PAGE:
COMBINING ABILITIES FOR CATECHINS AND CAFFEINE IN KENYAN TEA (Camellia sinensis (L.) O. KUNTZE)

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Date
2017
Authors
Nelson M. Lubang’a
Samson M. Kamunya
Oliver Kiplagat
John K. Wanyoko
Richard M. Chalo
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Tea Research Institute
Abstract
High catechins and caffeine teas are usually of high black tea quality and also exhibit health benefits. This study was conducted using 16 F1 crosses generated using a 4 x 4 full diallel mating design. The experiment was conducted in the fields at the Tea Research Institute’s, Timbilil and Kangaita research centres, respectively. The experiment was laid out in a completely randomized block design with three replicates at both sites. Eight biochemical traits of tea (Camellia sinensis (L.) O. Kuntze) were studied to estimate the general combining abilities (GCA) and specific combining abilities (SCA) of parents and crosses using diallel mating system. There were significant (p<0.05) differences among the genotypes for all the studied traits. General combining ability (GCA) effect was significant for all the traits except catechin (C) while specific combining ability (SCA) effect was significant for all traits except caffeine (CAFF) and epicatechin gallate (ECG). Maternal effects were significant (p<0.05) for all the traits except C and ECG signifying the importance of the female parent in the inheritance of these traits. Reciprocal effects were significant (p<0.05) for all the traits except ECG. The study revealed that EPK TN14-3 and AHP S15/10 were the best parents in majority of the studied traits. Cross EPK TN14-3 x AHP S15/10 was the best cross for CAFF, inbreds of EPK TN14-3, TRFK 6/8 and TRFCA SFS150 were the best crosses for epigallocatechin gallate (EGCG) while inbred AHP S15/10 was the best cross for total catechins (TC). These crosses could be exploited in tea breeding programs when targeting high black and green tea quality. Cultivars TRFK 6/8 and EPK TN14-3 showed significant maternal effects and hence should be included in advanced breeding programmes aimed at enhancing EGCG and epicatechin (EC) respectively. The study demonstrated that quantitative genetic parameters such as additive, non-additive gene and maternal effects have considerable influence on the inheritance of catechins and caffeine, and consequently on tea quality targeting high value diversified tea products.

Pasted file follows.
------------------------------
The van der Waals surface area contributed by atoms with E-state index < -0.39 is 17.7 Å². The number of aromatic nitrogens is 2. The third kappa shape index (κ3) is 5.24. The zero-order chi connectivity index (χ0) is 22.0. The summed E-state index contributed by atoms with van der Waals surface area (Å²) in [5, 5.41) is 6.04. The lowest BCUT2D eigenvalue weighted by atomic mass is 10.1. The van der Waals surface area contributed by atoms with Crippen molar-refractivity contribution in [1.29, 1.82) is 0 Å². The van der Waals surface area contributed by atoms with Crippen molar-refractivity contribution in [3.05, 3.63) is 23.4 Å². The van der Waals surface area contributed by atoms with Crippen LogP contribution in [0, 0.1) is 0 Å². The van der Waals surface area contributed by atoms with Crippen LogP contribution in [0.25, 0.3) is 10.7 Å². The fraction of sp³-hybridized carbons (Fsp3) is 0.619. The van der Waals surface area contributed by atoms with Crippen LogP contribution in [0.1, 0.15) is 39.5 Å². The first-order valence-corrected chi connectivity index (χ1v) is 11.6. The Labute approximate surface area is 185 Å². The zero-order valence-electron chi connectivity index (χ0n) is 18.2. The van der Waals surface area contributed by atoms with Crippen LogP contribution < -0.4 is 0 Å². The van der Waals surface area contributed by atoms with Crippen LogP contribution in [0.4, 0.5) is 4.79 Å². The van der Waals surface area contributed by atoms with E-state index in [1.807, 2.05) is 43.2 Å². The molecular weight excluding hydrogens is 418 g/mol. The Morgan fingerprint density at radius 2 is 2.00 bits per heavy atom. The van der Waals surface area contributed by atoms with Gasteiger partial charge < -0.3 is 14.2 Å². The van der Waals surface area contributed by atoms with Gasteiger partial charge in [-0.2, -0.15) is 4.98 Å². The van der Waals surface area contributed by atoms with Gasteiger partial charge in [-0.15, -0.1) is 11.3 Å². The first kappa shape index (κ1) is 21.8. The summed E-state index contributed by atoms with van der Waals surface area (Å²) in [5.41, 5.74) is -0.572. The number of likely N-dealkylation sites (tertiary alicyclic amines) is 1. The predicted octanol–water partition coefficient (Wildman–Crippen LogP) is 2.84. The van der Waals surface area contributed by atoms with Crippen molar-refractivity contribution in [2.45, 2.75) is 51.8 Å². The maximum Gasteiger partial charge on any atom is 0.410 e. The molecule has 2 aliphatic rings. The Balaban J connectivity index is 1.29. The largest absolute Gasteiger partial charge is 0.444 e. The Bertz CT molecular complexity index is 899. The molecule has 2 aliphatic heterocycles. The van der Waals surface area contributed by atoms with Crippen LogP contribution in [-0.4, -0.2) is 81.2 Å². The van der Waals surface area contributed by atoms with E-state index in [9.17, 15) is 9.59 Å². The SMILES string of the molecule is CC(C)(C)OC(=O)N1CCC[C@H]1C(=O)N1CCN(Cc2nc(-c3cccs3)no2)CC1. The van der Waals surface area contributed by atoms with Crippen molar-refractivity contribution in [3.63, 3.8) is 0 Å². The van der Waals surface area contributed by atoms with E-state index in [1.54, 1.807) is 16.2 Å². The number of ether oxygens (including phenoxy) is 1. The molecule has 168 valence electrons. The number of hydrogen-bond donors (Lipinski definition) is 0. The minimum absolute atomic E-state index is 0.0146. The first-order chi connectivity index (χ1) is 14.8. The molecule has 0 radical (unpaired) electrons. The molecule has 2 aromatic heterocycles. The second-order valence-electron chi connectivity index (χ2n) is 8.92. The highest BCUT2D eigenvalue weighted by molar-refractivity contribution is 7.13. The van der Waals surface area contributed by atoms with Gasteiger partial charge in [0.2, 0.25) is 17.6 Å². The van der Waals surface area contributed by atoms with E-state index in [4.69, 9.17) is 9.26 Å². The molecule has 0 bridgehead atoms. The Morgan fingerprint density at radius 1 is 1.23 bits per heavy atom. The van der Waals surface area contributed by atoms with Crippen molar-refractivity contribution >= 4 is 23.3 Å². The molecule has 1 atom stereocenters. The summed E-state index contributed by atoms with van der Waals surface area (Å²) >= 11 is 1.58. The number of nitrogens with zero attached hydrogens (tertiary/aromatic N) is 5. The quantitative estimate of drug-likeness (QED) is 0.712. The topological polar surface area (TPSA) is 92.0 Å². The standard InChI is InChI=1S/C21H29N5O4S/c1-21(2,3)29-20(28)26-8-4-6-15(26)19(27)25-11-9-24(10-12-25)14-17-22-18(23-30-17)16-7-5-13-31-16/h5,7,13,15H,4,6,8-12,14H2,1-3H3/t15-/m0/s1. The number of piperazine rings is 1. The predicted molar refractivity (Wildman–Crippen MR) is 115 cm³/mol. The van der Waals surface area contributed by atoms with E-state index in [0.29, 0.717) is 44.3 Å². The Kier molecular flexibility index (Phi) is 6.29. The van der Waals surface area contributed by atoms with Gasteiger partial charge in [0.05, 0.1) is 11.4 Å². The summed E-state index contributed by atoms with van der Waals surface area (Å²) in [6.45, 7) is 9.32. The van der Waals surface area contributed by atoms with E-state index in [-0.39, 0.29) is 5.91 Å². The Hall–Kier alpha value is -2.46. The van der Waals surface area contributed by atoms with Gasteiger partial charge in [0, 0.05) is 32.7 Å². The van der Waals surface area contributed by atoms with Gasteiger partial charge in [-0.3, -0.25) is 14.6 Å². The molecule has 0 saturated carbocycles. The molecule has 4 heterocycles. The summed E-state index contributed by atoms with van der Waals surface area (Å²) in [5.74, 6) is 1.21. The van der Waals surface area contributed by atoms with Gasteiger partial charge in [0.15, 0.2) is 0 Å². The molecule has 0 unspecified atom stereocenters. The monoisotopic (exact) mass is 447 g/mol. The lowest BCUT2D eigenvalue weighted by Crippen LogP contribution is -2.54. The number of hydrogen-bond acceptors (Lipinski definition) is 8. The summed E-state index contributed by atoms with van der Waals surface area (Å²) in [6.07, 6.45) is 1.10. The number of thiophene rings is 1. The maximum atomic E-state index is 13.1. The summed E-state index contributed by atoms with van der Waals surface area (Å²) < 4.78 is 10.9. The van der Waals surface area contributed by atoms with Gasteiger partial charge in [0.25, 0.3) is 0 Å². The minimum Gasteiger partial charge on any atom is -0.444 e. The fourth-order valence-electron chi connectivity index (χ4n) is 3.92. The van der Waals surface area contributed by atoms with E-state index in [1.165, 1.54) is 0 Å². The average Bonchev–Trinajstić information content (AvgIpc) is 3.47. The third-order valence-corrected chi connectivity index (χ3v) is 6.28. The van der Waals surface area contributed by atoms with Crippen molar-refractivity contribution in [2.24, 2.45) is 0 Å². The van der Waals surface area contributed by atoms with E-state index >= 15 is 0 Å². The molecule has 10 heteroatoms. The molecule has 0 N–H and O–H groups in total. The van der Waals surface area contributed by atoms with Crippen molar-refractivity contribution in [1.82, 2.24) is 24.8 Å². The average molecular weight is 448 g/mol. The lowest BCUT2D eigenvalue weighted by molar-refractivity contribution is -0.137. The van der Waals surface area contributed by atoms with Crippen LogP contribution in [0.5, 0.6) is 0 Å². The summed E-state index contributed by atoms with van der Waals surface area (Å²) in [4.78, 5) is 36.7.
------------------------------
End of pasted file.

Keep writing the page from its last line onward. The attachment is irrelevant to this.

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Lubang’a, N.M., Kamunya, S.M., Kiplagat, O., Wanyoko, J.K., Chalo, R.M. (2015).
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